Long used on homes, cedar siding remains a popular exterior building product. Here are some basics to help you decide if cedar siding is right for you.
Found on centuries-old homes as well as brand-new styles, cedar siding continues to be used on historical and contemporary structures alike. Here are helpful insights to consider as you decide whether cedar siding is a good choice for your home.
What is cedar siding?
The name is fairly descriptive: Cedar siding is an exterior building product that's made from cedar trees. It is found on a range of home types, and the product has been used on homes since the 1800s.
The types of cedar siding
Cedar siding can be formed into a variety of thicknesses and widths, and it can be stained or painted. Cedar is available in a range of profiles, including bevel, board-and-batten, tongue-and-groove, lap, trim, and shingle. "We recommend that it is stained, because it is a breathing, living thing," says Phil Davis, a spokesperson of the National Association of the Remodeling Industry who works with Harris Exteriors and More in Streamwood, Illinois. The quality of cedar siding will affect how well it takes stain or paint, too.
The advantages of cedar siding
Cedar siding withstands the elements much better than other types of wood siding, such as pine. It can also withstand hail damage. In addition, because it is harvested from trees, cedar holds some environmental advantages for homeowners when compared with manufactured products.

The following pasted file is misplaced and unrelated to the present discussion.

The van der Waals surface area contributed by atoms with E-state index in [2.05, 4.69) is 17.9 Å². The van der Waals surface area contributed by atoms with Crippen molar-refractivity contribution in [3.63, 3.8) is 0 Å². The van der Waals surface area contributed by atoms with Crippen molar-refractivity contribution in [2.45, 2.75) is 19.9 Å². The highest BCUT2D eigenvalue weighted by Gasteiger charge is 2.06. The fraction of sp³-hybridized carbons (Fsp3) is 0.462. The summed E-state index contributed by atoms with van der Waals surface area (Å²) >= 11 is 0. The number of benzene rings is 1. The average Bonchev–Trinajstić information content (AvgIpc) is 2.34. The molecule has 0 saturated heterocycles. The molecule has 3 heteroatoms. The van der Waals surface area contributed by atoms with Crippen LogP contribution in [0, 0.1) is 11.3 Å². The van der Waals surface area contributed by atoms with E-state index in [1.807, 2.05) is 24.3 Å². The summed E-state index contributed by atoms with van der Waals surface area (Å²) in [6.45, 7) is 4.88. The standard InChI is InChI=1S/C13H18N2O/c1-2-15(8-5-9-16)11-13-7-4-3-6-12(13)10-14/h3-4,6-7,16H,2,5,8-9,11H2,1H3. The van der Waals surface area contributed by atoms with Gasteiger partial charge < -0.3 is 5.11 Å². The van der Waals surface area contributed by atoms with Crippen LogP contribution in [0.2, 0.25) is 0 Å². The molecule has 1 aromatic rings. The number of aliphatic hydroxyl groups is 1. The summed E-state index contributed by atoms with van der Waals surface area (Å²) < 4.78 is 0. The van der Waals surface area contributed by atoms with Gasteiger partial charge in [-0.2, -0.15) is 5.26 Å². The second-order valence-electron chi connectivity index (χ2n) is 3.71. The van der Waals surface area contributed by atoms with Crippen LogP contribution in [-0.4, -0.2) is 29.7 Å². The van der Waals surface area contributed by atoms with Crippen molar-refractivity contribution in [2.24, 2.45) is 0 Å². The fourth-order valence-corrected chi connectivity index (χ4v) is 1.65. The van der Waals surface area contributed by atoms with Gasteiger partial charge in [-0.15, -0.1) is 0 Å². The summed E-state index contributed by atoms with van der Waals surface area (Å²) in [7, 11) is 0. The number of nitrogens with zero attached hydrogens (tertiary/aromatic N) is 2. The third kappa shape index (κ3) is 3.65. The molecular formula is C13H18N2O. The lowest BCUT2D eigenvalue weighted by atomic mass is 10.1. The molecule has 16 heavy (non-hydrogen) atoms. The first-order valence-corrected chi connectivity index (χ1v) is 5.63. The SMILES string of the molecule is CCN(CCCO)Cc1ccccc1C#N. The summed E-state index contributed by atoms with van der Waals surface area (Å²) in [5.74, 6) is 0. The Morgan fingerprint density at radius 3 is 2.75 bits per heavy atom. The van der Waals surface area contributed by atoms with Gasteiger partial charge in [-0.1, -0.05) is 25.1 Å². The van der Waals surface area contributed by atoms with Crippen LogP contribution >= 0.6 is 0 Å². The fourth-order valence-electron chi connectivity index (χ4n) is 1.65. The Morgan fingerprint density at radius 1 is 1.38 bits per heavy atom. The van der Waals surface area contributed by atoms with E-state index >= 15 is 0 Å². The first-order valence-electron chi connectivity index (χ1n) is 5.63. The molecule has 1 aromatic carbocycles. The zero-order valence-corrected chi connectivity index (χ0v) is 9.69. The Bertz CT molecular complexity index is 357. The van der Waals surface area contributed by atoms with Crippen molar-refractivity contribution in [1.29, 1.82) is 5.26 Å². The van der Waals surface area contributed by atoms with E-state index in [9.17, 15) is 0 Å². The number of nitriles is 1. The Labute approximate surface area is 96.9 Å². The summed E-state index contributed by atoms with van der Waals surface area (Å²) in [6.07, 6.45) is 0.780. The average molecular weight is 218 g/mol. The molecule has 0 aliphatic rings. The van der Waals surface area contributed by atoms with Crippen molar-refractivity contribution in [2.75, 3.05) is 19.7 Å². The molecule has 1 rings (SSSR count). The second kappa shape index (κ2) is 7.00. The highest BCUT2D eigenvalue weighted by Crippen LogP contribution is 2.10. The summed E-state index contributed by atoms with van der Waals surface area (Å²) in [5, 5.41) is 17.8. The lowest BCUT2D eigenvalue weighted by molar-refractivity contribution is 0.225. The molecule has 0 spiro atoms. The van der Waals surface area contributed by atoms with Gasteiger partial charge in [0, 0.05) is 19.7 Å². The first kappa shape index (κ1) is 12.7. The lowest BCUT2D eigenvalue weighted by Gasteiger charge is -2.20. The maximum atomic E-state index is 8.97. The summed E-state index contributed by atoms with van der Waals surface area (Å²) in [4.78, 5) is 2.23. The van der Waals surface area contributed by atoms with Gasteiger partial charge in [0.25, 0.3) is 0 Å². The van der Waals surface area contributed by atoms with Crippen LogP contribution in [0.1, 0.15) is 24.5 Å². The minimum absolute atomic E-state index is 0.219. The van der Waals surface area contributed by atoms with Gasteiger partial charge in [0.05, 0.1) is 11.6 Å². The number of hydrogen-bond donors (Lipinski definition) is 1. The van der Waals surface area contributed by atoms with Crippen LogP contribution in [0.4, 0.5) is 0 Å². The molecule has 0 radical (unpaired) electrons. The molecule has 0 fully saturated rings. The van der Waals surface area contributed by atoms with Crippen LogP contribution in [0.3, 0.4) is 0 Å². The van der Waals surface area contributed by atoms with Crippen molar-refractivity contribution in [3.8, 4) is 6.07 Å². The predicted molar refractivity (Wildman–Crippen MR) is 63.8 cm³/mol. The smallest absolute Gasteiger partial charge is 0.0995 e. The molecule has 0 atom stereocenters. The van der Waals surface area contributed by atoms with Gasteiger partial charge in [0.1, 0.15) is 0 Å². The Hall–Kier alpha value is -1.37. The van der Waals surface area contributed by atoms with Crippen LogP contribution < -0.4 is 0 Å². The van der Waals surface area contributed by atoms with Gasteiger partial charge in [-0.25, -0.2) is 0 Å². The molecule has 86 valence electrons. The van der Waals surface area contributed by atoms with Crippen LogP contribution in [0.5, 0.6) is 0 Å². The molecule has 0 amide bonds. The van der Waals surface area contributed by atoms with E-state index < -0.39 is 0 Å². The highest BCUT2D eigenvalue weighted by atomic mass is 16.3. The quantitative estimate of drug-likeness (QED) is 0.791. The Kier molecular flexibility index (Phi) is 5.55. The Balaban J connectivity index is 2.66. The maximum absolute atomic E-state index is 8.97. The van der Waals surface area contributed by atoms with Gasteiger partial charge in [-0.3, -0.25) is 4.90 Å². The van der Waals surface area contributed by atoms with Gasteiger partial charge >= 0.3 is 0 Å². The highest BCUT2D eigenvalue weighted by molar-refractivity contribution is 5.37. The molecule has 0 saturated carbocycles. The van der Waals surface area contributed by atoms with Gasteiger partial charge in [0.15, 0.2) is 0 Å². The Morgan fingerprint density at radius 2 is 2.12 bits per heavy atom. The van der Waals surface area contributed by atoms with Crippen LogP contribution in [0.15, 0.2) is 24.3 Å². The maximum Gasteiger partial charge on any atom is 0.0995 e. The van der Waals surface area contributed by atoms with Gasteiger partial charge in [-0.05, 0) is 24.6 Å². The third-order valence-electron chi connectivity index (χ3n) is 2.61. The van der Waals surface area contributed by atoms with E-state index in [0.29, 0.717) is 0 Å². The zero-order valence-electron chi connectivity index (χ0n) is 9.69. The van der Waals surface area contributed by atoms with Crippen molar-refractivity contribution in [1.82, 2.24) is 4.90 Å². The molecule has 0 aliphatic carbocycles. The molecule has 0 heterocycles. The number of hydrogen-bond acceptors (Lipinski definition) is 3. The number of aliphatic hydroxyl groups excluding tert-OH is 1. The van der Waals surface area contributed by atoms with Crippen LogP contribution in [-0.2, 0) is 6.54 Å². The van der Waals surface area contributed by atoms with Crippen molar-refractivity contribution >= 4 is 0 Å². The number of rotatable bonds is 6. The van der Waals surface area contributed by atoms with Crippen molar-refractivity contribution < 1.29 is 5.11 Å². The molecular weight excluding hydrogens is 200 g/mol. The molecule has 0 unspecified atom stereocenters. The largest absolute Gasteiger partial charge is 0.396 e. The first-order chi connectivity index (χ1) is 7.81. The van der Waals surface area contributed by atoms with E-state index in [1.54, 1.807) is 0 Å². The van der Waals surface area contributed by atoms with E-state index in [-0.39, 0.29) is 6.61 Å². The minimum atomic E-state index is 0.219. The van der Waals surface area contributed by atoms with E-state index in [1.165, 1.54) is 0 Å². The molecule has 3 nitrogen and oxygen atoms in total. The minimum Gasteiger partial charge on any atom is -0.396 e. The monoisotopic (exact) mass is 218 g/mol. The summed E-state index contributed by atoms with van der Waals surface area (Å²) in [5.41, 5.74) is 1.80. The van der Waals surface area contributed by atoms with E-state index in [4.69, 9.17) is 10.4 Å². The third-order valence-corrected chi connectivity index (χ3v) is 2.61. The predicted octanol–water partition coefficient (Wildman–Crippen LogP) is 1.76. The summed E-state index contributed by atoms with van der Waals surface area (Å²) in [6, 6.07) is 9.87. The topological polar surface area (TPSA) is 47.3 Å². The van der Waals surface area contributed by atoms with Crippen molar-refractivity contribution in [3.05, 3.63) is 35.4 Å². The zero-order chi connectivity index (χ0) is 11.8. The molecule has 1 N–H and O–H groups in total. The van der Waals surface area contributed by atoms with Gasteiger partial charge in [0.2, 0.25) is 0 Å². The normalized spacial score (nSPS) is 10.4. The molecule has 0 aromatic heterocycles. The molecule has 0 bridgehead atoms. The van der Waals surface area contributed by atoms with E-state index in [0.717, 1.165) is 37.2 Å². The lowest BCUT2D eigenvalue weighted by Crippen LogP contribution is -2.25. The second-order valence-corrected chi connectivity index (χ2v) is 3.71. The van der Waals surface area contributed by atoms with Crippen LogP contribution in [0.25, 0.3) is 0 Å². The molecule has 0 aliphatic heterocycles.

Installation of cedar siding
The different types of cedar siding—board-and-batten and bevel, for example—lock together differently, but all are installed using nails. Caulk may be used to cover the seams.
Maintenance requirements of cedar siding
Cedar siding may be left to weather to a natural gray color; allowing it to turn gray does not affect its quality. If cedar siding is stained or painted, the finish will wear and require regular upkeep -- including cleaning and patching as needed -- to sustain its good looks. In addition, the stain or paint may fade more rapidly, depending on environmental factors and the quality of paint or stain. However, unlike vinyl siding, cedar siding can be restored to its good looks if it has faded. It also may need periodic caulking, says Davis. In wet spots or climates, mildew may appear that requires cleaning with a mildew-removing product.
What to know about cedar siding
Because it's wood, cedar siding may warp and rot, particularly if not well-maintained, and it's more susceptible to termites, other insects, and birds such as woodpeckers. Although cedar siding is considered more of a green product than vinyl siding, you may want to investigate products that are sustainably harvested.
The cost of cedar siding
Some historical neighborhoods may require cedar siding, and homeowners who want to give their home a distinctive look may want cedar siding. But it is probably the most expensive of all siding types and is slower to install. "We see it a lot in high-end homes," Davis says.